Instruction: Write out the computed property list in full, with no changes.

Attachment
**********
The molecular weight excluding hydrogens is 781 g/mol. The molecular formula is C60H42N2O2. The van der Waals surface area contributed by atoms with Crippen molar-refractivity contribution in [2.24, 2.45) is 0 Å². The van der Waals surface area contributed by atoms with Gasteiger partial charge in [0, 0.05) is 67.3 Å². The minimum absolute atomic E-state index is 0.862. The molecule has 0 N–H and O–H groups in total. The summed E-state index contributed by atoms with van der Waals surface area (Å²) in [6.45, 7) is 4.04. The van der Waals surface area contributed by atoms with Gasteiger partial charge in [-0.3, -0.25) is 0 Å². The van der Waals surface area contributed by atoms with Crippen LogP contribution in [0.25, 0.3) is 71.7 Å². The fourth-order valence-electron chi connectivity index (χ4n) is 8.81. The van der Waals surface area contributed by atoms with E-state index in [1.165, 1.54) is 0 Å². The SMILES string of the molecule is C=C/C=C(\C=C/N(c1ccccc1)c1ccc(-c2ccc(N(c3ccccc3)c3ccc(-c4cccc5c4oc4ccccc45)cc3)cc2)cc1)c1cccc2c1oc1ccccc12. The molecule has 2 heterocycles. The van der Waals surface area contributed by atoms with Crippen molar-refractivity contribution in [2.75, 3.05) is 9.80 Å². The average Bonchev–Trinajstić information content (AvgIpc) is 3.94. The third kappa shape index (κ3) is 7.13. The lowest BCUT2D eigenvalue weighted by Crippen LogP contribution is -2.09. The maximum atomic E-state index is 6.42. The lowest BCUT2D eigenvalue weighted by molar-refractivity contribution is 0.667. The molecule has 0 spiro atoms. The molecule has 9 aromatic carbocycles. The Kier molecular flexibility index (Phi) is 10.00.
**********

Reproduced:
The molecular weight excluding hydrogens is 781 g/mol. The molecular formula is C60H42N2O2. The van der Waals surface area contributed by atoms with Crippen molar-refractivity contribution in [2.24, 2.45) is 0 Å². The van der Waals surface area contributed by atoms with Gasteiger partial charge in [0, 0.05) is 67.3 Å². The minimum absolute atomic E-state index is 0.862. The molecule has 0 N–H and O–H groups in total. The summed E-state index contributed by atoms with van der Waals surface area (Å²) in [6.45, 7) is 4.04. The van der Waals surface area contributed by atoms with Gasteiger partial charge in [-0.3, -0.25) is 0 Å². The van der Waals surface area contributed by atoms with Crippen LogP contribution in [0.25, 0.3) is 71.7 Å². The fourth-order valence-electron chi connectivity index (χ4n) is 8.81. The van der Waals surface area contributed by atoms with E-state index in [1.165, 1.54) is 0 Å². The SMILES string of the molecule is C=C/C=C(\C=C/N(c1ccccc1)c1ccc(-c2ccc(N(c3ccccc3)c3ccc(-c4cccc5c4oc4ccccc45)cc3)cc2)cc1)c1cccc2c1oc1ccccc12. The molecule has 2 heterocycles. The van der Waals surface area contributed by atoms with Crippen molar-refractivity contribution in [2.75, 3.05) is 9.80 Å². The average Bonchev–Trinajstić information content (AvgIpc) is 3.94. The third kappa shape index (κ3) is 7.13. The lowest BCUT2D eigenvalue weighted by Crippen LogP contribution is -2.09. The maximum atomic E-state index is 6.42. The lowest BCUT2D eigenvalue weighted by molar-refractivity contribution is 0.667. The molecule has 0 spiro atoms. The molecule has 9 aromatic carbocycles. The Kier molecular flexibility index (Phi) is 10.00.